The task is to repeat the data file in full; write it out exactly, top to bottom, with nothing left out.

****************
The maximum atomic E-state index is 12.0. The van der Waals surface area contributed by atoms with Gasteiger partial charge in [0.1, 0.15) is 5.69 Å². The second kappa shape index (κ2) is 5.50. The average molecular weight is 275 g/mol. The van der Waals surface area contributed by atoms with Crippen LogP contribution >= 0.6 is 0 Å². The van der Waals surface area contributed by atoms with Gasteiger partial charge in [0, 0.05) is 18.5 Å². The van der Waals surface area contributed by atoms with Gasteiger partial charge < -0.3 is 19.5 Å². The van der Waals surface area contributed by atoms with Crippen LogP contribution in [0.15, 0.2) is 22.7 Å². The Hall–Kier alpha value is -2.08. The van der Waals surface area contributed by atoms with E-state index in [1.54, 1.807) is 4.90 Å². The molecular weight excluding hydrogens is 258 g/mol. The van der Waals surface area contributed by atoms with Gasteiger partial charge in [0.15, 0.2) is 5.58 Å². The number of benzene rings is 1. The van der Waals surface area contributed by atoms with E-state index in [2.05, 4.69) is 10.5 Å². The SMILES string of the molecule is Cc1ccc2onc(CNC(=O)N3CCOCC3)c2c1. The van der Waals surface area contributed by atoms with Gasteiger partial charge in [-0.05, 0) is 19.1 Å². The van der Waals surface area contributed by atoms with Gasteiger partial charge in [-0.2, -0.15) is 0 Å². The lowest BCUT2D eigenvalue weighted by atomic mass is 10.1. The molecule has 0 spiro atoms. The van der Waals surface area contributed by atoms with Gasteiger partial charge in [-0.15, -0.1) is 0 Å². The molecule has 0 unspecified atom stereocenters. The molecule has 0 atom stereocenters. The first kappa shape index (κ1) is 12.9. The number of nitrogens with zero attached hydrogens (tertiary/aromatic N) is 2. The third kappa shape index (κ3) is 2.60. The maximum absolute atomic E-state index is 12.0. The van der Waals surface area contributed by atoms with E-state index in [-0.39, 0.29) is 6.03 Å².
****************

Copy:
The maximum atomic E-state index is 12.0. The van der Waals surface area contributed by atoms with Gasteiger partial charge in [0.1, 0.15) is 5.69 Å². The second kappa shape index (κ2) is 5.50. The average molecular weight is 275 g/mol. The van der Waals surface area contributed by atoms with Crippen LogP contribution >= 0.6 is 0 Å². The van der Waals surface area contributed by atoms with Gasteiger partial charge in [0, 0.05) is 18.5 Å². The van der Waals surface area contributed by atoms with Gasteiger partial charge < -0.3 is 19.5 Å². The van der Waals surface area contributed by atoms with Crippen LogP contribution in [0.15, 0.2) is 22.7 Å². The Hall–Kier alpha value is -2.08. The van der Waals surface area contributed by atoms with E-state index in [1.54, 1.807) is 4.90 Å². The molecular weight excluding hydrogens is 258 g/mol. The van der Waals surface area contributed by atoms with Gasteiger partial charge in [0.15, 0.2) is 5.58 Å². The number of benzene rings is 1. The van der Waals surface area contributed by atoms with E-state index in [2.05, 4.69) is 10.5 Å². The SMILES string of the molecule is Cc1ccc2onc(CNC(=O)N3CCOCC3)c2c1. The van der Waals surface area contributed by atoms with Gasteiger partial charge in [-0.05, 0) is 19.1 Å². The van der Waals surface area contributed by atoms with Gasteiger partial charge in [-0.2, -0.15) is 0 Å². The lowest BCUT2D eigenvalue weighted by atomic mass is 10.1. The molecule has 0 spiro atoms. The van der Waals surface area contributed by atoms with Gasteiger partial charge in [-0.15, -0.1) is 0 Å². The molecule has 0 unspecified atom stereocenters. The molecule has 0 atom stereocenters. The first kappa shape index (κ1) is 12.9. The number of nitrogens with zero attached hydrogens (tertiary/aromatic N) is 2. The third kappa shape index (κ3) is 2.60. The maximum absolute atomic E-state index is 12.0. The van der Waals surface area contributed by atoms with E-state index in [-0.39, 0.29) is 6.03 Å².